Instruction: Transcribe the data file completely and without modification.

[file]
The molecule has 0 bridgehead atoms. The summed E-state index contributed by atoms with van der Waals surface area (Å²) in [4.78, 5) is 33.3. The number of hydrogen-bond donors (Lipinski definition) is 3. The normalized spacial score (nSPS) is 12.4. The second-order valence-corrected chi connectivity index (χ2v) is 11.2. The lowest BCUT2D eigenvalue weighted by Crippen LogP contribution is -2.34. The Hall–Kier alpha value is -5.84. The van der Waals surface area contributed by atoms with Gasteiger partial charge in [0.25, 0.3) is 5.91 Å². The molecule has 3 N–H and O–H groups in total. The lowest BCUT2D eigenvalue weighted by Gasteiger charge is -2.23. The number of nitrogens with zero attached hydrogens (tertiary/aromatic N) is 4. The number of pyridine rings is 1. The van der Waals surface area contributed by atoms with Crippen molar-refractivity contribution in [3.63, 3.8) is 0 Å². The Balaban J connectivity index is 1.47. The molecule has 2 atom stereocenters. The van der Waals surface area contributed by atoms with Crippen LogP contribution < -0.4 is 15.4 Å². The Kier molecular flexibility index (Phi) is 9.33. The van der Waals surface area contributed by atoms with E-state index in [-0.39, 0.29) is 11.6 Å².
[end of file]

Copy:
The molecule has 0 bridgehead atoms. The summed E-state index contributed by atoms with van der Waals surface area (Å²) in [4.78, 5) is 33.3. The number of hydrogen-bond donors (Lipinski definition) is 3. The normalized spacial score (nSPS) is 12.4. The second-order valence-corrected chi connectivity index (χ2v) is 11.2. The lowest BCUT2D eigenvalue weighted by Crippen LogP contribution is -2.34. The Hall–Kier alpha value is -5.84. The van der Waals surface area contributed by atoms with Gasteiger partial charge in [0.25, 0.3) is 5.91 Å². The molecule has 3 N–H and O–H groups in total. The lowest BCUT2D eigenvalue weighted by Gasteiger charge is -2.23. The number of nitrogens with zero attached hydrogens (tertiary/aromatic N) is 4. The number of pyridine rings is 1. The van der Waals surface area contributed by atoms with Crippen molar-refractivity contribution in [3.63, 3.8) is 0 Å². The Balaban J connectivity index is 1.47. The molecule has 2 atom stereocenters. The van der Waals surface area contributed by atoms with Crippen LogP contribution < -0.4 is 15.4 Å². The Kier molecular flexibility index (Phi) is 9.33. The van der Waals surface area contributed by atoms with E-state index in [-0.39, 0.29) is 11.6 Å².